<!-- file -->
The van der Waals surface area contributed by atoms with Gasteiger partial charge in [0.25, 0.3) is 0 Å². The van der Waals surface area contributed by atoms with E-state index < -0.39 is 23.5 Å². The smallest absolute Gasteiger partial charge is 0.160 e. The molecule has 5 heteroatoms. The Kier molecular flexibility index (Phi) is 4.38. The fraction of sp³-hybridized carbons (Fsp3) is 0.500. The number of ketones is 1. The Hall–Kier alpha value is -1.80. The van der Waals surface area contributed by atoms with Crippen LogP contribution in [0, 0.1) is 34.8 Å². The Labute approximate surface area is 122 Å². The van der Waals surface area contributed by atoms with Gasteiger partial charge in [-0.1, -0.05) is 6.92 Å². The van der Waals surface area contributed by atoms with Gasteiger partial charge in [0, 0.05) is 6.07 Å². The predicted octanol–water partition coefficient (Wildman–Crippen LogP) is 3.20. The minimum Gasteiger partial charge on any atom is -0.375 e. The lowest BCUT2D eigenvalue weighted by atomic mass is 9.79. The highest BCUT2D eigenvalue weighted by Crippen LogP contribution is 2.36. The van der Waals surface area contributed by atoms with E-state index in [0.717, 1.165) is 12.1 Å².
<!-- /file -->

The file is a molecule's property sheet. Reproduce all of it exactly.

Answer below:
The van der Waals surface area contributed by atoms with Gasteiger partial charge in [0.25, 0.3) is 0 Å². The van der Waals surface area contributed by atoms with E-state index < -0.39 is 23.5 Å². The smallest absolute Gasteiger partial charge is 0.160 e. The molecule has 5 heteroatoms. The Kier molecular flexibility index (Phi) is 4.38. The fraction of sp³-hybridized carbons (Fsp3) is 0.500. The number of ketones is 1. The Hall–Kier alpha value is -1.80. The van der Waals surface area contributed by atoms with Crippen LogP contribution in [0, 0.1) is 34.8 Å². The Labute approximate surface area is 122 Å². The van der Waals surface area contributed by atoms with Gasteiger partial charge in [-0.1, -0.05) is 6.92 Å². The van der Waals surface area contributed by atoms with Gasteiger partial charge in [0, 0.05) is 6.07 Å². The predicted octanol–water partition coefficient (Wildman–Crippen LogP) is 3.20. The minimum Gasteiger partial charge on any atom is -0.375 e. The lowest BCUT2D eigenvalue weighted by atomic mass is 9.79. The highest BCUT2D eigenvalue weighted by Crippen LogP contribution is 2.36. The van der Waals surface area contributed by atoms with E-state index in [0.717, 1.165) is 12.1 Å².